Originally Science Hall, Murrow Hall was built to serve the biological sciences and geology, to house the museum and provide a temporary home for the Departments of Agriculture, Horticulture and Veterinary Science. The third floor of the south wing was used for three college literary societies. Elevated seats, removed in 1964, were located in a large semi-circular room on the south wing of the first floor for observation of veterinary clinics and animal husbandry demonstrations. Its science functions were taken over by a new science building in about 1935, after which it became Arts Hall. It was renamed in 1973 after the famous news broadcaster, Edward R. Murrow, one of WSU’s best known alumni.
By the 1960s it was home of WSU’s Radio and Television Services, with a transmitter and studios of KWSC-TV and the antenna atop Bryan Hall tower. Collegiate training in radio broadcasting began at WSU KWSC is one of the oldest educational broadcasting stations.
Murrow Hall’s architect was G. Bullard. It was built at a cost of $60,000, and dedicated June 20, 1900. Like several early buildings, it has double hung windows with straight lintels on lower floors and arched heads on the upper level. Its design is simple and restrained, but it gains its interest from the projecting bow fronted wings on either end of the east facade facing “Hello Walk.” An interesting detail is to be seen in the original rainwater heads, which have been preserved. On the west side, the former main entrance is obscured by the somewhat overwhelming Murrow Communications Building of 1972. The original Murrow Hall and that newer Murrow Communications Building, both connected by an upper level walkway are commonly referred to as Murrow East and Murrow West, respectively.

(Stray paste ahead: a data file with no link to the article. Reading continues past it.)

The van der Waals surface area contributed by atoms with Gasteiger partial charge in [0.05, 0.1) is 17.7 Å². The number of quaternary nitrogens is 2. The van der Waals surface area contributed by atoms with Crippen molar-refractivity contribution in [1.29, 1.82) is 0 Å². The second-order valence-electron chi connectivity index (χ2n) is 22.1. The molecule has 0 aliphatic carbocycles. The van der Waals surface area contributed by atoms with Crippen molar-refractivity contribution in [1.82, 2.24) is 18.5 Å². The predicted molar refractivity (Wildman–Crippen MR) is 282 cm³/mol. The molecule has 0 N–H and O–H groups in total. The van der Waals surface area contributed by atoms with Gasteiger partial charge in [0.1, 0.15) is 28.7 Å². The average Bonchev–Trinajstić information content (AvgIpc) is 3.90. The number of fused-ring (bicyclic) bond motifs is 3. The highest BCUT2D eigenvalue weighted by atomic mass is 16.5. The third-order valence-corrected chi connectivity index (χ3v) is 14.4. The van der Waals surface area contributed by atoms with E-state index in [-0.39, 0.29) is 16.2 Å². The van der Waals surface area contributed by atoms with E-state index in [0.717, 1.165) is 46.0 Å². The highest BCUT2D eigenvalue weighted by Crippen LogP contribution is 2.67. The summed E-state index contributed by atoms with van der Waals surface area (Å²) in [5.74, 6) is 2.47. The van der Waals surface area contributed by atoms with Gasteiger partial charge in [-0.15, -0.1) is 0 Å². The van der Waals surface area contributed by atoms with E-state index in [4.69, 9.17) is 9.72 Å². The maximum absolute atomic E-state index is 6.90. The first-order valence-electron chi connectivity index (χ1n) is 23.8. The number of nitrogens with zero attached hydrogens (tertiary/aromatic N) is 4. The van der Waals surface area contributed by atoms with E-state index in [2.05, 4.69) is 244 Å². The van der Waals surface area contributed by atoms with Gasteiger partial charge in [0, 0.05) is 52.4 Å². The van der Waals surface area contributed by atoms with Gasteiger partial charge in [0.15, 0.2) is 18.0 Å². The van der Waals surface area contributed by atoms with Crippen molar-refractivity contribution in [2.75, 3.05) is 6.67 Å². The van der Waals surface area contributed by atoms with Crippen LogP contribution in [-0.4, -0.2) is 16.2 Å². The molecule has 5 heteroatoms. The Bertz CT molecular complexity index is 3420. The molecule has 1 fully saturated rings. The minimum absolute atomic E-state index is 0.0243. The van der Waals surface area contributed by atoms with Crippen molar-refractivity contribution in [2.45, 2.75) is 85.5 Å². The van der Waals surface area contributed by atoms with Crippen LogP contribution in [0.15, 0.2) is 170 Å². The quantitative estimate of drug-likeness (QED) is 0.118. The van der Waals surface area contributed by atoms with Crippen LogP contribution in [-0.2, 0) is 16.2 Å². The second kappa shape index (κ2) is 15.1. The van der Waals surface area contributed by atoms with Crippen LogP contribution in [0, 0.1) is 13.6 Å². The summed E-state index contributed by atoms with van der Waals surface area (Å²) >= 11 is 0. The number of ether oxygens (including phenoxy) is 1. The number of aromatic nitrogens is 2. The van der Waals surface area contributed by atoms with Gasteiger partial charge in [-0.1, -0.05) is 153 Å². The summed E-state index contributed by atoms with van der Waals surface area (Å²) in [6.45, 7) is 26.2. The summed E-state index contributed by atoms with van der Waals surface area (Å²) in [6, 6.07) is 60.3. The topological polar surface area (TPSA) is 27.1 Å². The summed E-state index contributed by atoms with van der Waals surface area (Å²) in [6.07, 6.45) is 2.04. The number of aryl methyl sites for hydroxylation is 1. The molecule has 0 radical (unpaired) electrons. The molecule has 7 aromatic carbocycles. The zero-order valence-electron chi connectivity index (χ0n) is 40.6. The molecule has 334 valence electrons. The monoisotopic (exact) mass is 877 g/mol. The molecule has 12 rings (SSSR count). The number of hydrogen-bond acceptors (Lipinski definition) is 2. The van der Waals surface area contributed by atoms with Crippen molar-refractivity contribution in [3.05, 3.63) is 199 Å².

<gallery> Image:Murrow.jpg|Edward R. Murrow. Photo courtesy WSU Manuscripts, Archives, and Special Collections Image: Sciencehall1905.jpg|Science Hall, now Murrow Hall, pictured in 1905. Photo courtesy WSU Manuscripts, Archives, and Special Collections Image: Murrowwest2.jpg| Murrow West Addition after completion in 1973. Photo courtesy WSU Manuscripts, Archives, and Special Collections Image: Sciencehallwomen.jpg| Women performing the May Pole Dance outside Science Hall. Photo courtesy WSU Manuscripts, Archives, and Special Collections
Our Story site map
Our Story is coordinated by
In partnership with
Our Story and Washington State Magazine are publications of Washington State University. All rights reserved.
P.O. Box 641227, Washington State University, Pullman, WA 99164-1227 USA | email@example.com, 509-335-2388
Accessibility | Copyright | Policies